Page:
Government Advertising KPIs

MP He Ting Ru

Ms He Ting Ru (Sengkang): Mr Chairman, in today’s interconnected world, state agencies, like other public facing entities and corporations need to conduct outreach. This is understandable. Singaporeans need and deserve timely accurate and useful information about public services, and also about the work that our Public Service does.

What Singaporeans are less informed about is the effectiveness of public relations, outreach and advertising campaigns, run by state agencies. Campaigns and actions run on public money should be accountable to the public, not just in terms of whether there is wrongdoing. There is little indication that this is the case, but it is also about how the money is spent and how effective that expenditure is.

Responding to a Parliamentary Question posed last year, the Ministry of Communications and Information (MCI) estimated that Government spend $150 million to $175 million in advertising in FY2019, with increases of between 30% and 50% in FY2020 and FY 2021. MCI estimated then, for the first half of FY 2022, were between $50 million and $75 million.

Recently, Singaporeans have also noticed prominent advertising campaigns relating to Ministry of National Development (MND)’s efforts to keep public housing affordable. While public awareness and education efforts are necessary, these are still large sums of money. Additionally, the reply to the same Parliamentary Question above also notes that MCI does not track clicks and impressions as each Ministry is responsible for its own advertising budget and effectiveness.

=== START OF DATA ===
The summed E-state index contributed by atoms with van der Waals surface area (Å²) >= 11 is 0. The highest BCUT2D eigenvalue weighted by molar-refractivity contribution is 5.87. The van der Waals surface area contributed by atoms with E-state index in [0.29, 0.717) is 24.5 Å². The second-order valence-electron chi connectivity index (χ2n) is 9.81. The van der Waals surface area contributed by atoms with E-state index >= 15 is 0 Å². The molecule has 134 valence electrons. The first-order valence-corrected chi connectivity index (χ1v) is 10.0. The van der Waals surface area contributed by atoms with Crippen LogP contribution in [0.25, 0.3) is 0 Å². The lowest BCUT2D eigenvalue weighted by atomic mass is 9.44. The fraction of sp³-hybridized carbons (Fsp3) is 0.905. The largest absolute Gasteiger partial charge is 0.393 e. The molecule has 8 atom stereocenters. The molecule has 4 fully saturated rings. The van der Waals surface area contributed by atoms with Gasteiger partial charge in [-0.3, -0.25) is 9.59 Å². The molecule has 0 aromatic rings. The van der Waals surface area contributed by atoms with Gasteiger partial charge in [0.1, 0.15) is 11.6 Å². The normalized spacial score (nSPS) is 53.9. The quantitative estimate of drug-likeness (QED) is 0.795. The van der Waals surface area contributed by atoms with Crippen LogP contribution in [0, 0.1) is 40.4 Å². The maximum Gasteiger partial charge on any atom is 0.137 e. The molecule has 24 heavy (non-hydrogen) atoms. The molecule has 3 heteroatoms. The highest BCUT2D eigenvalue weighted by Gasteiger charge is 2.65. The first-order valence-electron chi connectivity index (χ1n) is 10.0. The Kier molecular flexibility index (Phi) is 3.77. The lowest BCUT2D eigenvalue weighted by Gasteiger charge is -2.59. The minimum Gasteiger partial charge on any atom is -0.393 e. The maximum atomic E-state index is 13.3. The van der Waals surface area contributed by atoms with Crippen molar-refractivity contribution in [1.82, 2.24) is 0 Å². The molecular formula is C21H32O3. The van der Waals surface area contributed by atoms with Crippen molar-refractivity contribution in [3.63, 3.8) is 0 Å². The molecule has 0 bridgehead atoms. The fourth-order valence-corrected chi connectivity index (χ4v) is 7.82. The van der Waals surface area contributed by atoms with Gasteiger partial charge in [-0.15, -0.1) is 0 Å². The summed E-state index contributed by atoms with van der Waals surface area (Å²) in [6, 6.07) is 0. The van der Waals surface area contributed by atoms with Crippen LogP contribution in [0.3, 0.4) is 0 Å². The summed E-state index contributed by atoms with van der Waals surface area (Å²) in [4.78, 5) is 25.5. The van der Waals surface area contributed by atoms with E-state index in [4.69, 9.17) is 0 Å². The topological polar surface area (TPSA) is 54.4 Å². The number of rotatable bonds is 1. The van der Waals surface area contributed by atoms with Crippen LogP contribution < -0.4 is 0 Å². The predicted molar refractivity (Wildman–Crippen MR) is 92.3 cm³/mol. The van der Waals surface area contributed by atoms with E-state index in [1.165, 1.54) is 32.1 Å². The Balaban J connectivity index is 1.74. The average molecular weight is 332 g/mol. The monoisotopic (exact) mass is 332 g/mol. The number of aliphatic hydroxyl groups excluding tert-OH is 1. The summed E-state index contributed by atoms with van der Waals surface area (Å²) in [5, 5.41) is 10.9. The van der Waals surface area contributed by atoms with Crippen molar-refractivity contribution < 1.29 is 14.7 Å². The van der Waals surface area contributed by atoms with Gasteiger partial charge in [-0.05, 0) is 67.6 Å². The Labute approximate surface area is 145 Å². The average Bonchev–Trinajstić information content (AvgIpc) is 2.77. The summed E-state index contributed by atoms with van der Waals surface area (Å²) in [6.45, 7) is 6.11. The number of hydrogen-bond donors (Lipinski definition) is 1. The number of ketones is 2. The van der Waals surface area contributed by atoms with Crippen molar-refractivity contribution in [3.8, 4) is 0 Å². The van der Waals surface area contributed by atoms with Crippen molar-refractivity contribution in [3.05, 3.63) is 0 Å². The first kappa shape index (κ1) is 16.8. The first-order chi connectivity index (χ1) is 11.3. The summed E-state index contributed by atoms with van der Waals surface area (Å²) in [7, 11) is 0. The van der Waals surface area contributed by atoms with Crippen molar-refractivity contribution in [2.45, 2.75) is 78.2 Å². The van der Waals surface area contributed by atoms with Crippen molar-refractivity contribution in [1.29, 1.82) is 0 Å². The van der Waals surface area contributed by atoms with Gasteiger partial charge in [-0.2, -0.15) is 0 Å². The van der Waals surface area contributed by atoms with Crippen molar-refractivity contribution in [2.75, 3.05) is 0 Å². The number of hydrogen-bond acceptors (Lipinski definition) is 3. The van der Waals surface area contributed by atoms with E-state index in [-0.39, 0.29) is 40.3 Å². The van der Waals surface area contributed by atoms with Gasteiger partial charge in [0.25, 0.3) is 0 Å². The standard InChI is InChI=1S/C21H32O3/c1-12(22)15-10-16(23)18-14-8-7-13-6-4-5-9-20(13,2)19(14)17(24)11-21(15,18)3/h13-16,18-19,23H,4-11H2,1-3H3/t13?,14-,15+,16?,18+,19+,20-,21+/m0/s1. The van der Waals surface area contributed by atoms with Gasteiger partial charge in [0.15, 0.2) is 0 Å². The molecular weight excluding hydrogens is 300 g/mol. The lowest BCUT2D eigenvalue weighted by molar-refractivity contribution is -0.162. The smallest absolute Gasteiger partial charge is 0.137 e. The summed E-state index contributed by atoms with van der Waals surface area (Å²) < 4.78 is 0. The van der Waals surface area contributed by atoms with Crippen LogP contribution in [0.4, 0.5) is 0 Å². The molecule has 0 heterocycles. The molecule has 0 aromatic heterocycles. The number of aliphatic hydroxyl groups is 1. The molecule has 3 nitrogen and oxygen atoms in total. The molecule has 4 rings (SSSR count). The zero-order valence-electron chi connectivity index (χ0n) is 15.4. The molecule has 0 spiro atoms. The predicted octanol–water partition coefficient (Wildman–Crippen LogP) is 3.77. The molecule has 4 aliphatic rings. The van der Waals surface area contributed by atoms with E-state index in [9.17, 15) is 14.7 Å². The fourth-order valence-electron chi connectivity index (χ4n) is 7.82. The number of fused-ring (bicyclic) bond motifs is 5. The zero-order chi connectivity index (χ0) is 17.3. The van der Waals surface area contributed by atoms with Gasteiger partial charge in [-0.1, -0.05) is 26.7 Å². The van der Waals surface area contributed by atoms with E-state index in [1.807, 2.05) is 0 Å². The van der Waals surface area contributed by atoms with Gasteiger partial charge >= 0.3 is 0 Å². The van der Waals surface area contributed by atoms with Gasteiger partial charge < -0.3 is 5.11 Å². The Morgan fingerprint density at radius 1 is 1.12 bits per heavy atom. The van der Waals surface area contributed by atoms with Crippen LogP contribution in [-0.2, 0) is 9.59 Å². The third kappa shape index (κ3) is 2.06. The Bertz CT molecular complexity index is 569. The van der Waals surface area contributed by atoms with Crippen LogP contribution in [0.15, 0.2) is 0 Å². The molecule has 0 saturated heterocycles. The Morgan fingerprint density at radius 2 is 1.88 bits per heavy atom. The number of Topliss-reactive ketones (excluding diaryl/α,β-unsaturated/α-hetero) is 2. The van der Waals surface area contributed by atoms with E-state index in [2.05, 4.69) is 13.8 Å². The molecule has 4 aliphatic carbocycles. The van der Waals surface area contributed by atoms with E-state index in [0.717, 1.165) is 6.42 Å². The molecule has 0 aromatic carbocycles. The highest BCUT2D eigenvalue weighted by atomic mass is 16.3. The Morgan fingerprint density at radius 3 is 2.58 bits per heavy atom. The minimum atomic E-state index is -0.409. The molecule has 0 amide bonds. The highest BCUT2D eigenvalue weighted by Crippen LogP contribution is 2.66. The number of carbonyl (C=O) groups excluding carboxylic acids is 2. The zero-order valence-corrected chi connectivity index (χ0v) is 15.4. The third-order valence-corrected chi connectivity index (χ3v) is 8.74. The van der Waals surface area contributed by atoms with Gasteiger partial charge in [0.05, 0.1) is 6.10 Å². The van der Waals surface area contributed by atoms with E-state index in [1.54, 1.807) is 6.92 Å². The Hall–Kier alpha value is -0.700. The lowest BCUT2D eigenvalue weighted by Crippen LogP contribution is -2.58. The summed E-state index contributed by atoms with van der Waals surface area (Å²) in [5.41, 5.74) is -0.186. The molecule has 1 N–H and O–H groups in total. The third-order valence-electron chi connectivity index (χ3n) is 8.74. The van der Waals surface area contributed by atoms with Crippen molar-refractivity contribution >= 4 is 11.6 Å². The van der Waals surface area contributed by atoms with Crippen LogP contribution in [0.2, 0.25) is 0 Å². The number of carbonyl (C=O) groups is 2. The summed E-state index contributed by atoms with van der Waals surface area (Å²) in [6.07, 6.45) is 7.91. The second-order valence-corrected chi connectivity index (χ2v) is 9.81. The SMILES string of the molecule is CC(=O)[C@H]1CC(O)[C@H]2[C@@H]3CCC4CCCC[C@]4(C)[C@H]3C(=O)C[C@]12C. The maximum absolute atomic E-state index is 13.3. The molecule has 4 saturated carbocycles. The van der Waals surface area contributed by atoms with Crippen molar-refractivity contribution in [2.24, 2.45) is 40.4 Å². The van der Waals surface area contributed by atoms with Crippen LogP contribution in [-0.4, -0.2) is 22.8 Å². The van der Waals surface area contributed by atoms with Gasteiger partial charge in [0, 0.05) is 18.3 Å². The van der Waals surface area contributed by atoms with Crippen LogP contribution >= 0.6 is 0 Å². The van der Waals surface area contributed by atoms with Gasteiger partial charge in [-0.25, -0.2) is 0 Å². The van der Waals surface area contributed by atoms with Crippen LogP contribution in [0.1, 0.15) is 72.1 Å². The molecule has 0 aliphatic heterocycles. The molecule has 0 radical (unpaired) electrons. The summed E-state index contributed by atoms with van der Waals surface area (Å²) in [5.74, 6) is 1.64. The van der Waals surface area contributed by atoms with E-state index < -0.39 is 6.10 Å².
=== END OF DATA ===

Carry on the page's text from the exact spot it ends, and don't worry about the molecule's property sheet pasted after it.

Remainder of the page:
It appears to be a missed opportunity here. MCI should assess the effectiveness of the various different campaigns and outreach programmes across Ministries into which Singapore puts our funds. This will give a better holistic view on how these programmes and campaigns are evaluated and thus adjusted to improve effects or, if necessary, cut for under performance. What are the obstacles in either tracking the effectiveness of these campaigns or publishing reports of KPIs? How else could we address the concerns above? After all, fiscal prudence also means that we need to be able to maximise the bang for our buck, when it comes to spending public funds.

Ministry of Communications and Information
28 February 2023

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